Since they're in new or like-new condition, they rarely need renovations. These buildings appeal to high-earning residents, allowing you to charge high rent upfront. However, you have little room for rent appreciation over time.

Generally, A-class multifamily properties are low-risk investments.

B Class

B-class properties are typically 10 to 20 years old. They're located in steady but not great property rental markets and are often in good condition, featuring fully functioning mechanical and HVAC systems that need minor repair.

However, the finishes are often dated, featuring laminate countertops and carpeted rooms. This class of multifamily rentals appeals to medium-income earners with the potential for price appreciation.

They are typically medium-risk.

C Class

C-class properties are typically 20 years or older. They're located in less desirable areas, often far from major highways, town centers, and employment opportunities.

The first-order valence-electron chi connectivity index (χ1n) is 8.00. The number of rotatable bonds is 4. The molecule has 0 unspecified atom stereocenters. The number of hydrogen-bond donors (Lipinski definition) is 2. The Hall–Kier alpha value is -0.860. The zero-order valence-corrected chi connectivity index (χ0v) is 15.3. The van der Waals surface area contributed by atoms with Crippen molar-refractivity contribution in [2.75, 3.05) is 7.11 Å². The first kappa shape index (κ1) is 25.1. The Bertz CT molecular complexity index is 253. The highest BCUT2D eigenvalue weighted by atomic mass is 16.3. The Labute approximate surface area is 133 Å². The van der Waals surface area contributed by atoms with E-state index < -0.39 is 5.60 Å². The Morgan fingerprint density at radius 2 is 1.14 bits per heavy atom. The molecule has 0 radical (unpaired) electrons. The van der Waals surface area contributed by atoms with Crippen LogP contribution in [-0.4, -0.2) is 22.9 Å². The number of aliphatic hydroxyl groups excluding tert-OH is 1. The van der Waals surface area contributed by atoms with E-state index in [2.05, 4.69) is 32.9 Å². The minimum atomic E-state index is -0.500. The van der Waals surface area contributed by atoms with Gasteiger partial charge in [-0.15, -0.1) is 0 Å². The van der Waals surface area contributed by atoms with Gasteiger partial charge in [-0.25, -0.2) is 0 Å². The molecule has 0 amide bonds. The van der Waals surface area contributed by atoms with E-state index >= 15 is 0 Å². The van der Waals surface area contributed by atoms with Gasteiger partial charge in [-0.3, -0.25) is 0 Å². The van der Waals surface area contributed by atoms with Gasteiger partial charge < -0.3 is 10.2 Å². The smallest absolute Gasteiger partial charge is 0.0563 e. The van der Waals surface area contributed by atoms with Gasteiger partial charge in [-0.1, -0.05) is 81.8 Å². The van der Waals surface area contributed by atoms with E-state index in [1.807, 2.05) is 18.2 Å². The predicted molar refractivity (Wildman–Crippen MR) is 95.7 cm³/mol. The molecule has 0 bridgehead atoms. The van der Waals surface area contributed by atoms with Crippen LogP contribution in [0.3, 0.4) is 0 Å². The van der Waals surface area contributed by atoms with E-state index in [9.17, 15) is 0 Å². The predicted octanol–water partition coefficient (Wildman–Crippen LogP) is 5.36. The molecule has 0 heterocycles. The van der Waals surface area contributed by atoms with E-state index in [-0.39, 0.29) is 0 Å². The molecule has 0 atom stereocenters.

This class of multifamily properties also features dated finishes, almost non-functioning or obsolete. The roofs, mechanical systems, HVAC, and plumbing most likely need renovation or replacement.

Such properties include mobile homes. They are attractive to low-earning and hourly workers. However, with proper renovation and modernization, they can appreciate significantly and attract higher rent.

C-class properties are typically higher-risk investments.

The Typical ROI for Multifamily Investments